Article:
June 27, 1787 (click the link to read Madison’s notes)
There were no votes on substantial issues today. The “highlight” was a speech of “over three hours” by Luther Martin on the need for each state to have an equal vote in the national government. The backdrop for this assertion was the continual tension between large and small states. The smaller state delegates were worried that the larger states would have the upper hand in the new republic.
Influences on the Delegates
Martin’s speech was condensed to the essence by Madison. In so doing, Madison recorded the influences on Martin’s thinking.
In order to prove that individuals in a state of nature are equally free and independent, he read passages from Locke, Vattel, Lord Somers, Priestly. To prove that the case is the same with states, till they surrender their equal sovereignty, he read other passages in Locke and Vattel, and also Rutherford. That the States, being equal, cannot treat or confederate so as to give up an equality of votes, without giving up their liberty. That the propositions on the table were a system of slavery for ten States. That as Virginia, Massachusetts and Pennsylvania, have forty-two ninetieths of the votes, they can do as they please, without a miraculous union of the other ten. That they will have nothing to do but to gain over one of the ten, to make them complete masters of the rest; that they can then appoint an Executive, and Judiciary, and Legislature for them, as they please.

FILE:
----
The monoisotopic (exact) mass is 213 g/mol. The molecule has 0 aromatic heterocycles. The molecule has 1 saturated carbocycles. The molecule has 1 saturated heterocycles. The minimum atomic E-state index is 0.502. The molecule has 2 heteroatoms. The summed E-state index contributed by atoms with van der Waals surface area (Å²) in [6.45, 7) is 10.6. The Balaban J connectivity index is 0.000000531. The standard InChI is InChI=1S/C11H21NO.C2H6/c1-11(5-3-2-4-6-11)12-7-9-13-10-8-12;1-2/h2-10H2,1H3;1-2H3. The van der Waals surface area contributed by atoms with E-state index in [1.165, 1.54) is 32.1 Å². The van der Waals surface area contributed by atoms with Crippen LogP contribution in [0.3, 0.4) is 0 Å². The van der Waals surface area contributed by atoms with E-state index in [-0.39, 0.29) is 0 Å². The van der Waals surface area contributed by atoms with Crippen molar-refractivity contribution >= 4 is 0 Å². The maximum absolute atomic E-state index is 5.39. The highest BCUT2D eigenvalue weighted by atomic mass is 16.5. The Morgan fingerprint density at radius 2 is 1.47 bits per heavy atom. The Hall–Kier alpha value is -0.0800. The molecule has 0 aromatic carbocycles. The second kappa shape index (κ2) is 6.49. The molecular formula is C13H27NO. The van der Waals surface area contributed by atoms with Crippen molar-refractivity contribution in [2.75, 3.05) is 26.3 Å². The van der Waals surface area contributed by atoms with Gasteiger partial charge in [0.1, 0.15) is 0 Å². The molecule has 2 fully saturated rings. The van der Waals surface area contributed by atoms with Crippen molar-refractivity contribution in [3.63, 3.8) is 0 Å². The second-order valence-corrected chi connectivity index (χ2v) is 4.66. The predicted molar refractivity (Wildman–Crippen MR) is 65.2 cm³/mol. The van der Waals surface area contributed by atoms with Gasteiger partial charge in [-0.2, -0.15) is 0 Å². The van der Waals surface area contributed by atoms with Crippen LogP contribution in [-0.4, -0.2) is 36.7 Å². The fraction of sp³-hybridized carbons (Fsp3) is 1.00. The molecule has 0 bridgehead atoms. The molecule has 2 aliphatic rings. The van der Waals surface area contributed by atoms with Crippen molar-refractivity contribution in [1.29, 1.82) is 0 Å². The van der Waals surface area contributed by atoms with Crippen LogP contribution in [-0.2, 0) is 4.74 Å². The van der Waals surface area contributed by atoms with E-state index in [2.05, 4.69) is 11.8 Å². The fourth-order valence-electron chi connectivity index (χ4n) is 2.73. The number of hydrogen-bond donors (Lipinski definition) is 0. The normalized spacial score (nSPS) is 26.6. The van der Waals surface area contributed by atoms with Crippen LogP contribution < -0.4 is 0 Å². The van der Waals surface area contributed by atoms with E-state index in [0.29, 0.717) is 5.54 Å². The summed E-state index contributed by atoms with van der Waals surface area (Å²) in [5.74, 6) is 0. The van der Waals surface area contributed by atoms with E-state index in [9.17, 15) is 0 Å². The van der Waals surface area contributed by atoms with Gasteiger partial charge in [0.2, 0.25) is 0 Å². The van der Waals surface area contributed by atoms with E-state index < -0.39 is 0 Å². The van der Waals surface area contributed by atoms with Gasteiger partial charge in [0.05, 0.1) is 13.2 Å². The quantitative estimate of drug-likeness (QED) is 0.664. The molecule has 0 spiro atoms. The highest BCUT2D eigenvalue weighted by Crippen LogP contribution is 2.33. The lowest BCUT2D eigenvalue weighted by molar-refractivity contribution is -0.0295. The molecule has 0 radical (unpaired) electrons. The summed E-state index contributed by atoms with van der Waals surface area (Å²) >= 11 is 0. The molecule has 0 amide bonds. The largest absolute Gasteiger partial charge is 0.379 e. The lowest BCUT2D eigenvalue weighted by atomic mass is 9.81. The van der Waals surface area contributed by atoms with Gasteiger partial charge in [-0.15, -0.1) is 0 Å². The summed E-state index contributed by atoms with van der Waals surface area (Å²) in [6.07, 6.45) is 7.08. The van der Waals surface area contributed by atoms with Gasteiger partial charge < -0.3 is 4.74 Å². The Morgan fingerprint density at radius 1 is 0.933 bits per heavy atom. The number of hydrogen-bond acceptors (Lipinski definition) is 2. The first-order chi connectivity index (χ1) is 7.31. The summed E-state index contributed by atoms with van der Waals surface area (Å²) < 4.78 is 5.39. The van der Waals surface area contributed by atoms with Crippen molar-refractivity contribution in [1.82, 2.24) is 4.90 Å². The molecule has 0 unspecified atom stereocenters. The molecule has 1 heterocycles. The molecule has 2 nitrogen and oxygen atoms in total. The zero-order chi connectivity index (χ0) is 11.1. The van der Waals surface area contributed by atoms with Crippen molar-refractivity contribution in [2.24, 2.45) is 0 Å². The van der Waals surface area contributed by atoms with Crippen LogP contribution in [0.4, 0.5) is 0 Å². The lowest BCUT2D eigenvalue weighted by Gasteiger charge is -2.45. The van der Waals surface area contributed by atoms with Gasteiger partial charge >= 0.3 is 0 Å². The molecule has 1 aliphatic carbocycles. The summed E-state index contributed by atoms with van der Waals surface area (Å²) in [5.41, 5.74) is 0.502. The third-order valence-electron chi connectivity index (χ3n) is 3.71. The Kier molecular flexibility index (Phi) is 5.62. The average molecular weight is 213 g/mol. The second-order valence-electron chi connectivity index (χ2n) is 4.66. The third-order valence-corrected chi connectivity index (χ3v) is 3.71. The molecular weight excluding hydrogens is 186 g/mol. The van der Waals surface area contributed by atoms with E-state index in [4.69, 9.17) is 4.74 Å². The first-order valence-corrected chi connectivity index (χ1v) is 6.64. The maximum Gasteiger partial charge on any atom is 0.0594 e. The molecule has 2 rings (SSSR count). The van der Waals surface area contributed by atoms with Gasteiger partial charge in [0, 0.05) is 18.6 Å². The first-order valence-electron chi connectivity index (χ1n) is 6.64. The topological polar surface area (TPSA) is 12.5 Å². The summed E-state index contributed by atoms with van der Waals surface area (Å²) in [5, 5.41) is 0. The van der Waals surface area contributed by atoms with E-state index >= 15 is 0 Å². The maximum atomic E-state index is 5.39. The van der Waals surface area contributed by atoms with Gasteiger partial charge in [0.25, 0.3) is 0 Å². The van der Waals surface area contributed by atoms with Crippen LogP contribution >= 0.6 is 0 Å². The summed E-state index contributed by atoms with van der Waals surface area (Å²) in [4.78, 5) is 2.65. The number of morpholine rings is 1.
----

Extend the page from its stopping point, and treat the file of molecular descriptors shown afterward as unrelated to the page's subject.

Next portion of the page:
All of these philosophers were known to the delegates and they were all influenced by a rational Christianity which called into question supernatural claims in Scripture. For instance, Priestley declared the trinity and doctrine of the atonement to be blasphemous (see page 54, Joseph Priestley, Socrates and Jesus Compared. (Philadelphia: J. Byrne, 1803). According to Locke scholar Greg Forster, Locke “fought hard for the position that people could be saved in Jesus while denying the Incarnation, the Trinity and the Atonement.” For the most part, these political philosophers were enlightenment Christians who were outside or on the edges of orthodoxy. If one wanted to take these influences as evidence of a Christian foundation for the U.S., the next step would be to acknowledge their brand of Christianity (for the most part) bears little resemblance to evangelicalism of today. Thus far, there is no evidence that biblical principles are foundational to “every clause” Constitution as David Barton claimed.
In any case, Martin’s view was only partly represented in the final Constitutional product. As we know, all states have the same number of members in the Senate, but the House of Representatives apportions members according to the population of the state.
1787 Constitutional Convention Series
To read my series examining the proceedings of the Constitution Convention, click here. In this series, I am writing about any obvious influences on the development of the Constitution which were mentioned by the delegates to the Convention. Specifically, I am testing David Barton’s claim that “every clause” of the Constitution is based on biblical principles. Thus far, I have found nothing supporting the claim. However, stay tuned, the series will run until mid-September.
Constitutional Convention Series (click the link)
To follow on social media, click the following links:
Facebook (blog posts and news)
Facebook (Getting Jefferson Right – history news)